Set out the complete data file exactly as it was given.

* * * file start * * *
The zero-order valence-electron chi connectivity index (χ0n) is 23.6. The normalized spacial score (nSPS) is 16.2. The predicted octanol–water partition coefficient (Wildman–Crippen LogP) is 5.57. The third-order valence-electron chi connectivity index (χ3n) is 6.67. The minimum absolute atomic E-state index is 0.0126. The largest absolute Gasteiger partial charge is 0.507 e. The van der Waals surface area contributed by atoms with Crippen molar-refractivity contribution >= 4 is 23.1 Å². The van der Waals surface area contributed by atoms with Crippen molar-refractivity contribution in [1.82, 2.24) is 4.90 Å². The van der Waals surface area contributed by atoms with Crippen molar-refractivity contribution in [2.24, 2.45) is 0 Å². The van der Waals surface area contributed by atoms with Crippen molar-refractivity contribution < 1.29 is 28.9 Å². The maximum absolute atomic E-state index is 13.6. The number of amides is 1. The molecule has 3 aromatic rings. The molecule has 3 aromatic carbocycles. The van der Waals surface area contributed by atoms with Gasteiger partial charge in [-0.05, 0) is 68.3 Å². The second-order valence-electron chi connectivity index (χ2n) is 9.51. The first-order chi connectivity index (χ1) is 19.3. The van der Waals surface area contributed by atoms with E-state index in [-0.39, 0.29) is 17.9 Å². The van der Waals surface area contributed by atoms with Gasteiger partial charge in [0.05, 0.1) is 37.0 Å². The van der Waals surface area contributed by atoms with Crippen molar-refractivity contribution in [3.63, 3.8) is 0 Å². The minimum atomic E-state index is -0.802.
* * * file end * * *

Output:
The zero-order valence-electron chi connectivity index (χ0n) is 23.6. The normalized spacial score (nSPS) is 16.2. The predicted octanol–water partition coefficient (Wildman–Crippen LogP) is 5.57. The third-order valence-electron chi connectivity index (χ3n) is 6.67. The minimum absolute atomic E-state index is 0.0126. The largest absolute Gasteiger partial charge is 0.507 e. The van der Waals surface area contributed by atoms with Crippen molar-refractivity contribution >= 4 is 23.1 Å². The van der Waals surface area contributed by atoms with Crippen molar-refractivity contribution in [1.82, 2.24) is 4.90 Å². The van der Waals surface area contributed by atoms with Crippen molar-refractivity contribution in [2.24, 2.45) is 0 Å². The van der Waals surface area contributed by atoms with Crippen molar-refractivity contribution < 1.29 is 28.9 Å². The maximum absolute atomic E-state index is 13.6. The number of amides is 1. The molecule has 3 aromatic rings. The molecule has 3 aromatic carbocycles. The van der Waals surface area contributed by atoms with Gasteiger partial charge in [-0.05, 0) is 68.3 Å². The second-order valence-electron chi connectivity index (χ2n) is 9.51. The first-order chi connectivity index (χ1) is 19.3. The van der Waals surface area contributed by atoms with E-state index in [-0.39, 0.29) is 17.9 Å². The van der Waals surface area contributed by atoms with Gasteiger partial charge in [0.05, 0.1) is 37.0 Å². The van der Waals surface area contributed by atoms with Crippen molar-refractivity contribution in [3.63, 3.8) is 0 Å². The minimum atomic E-state index is -0.802.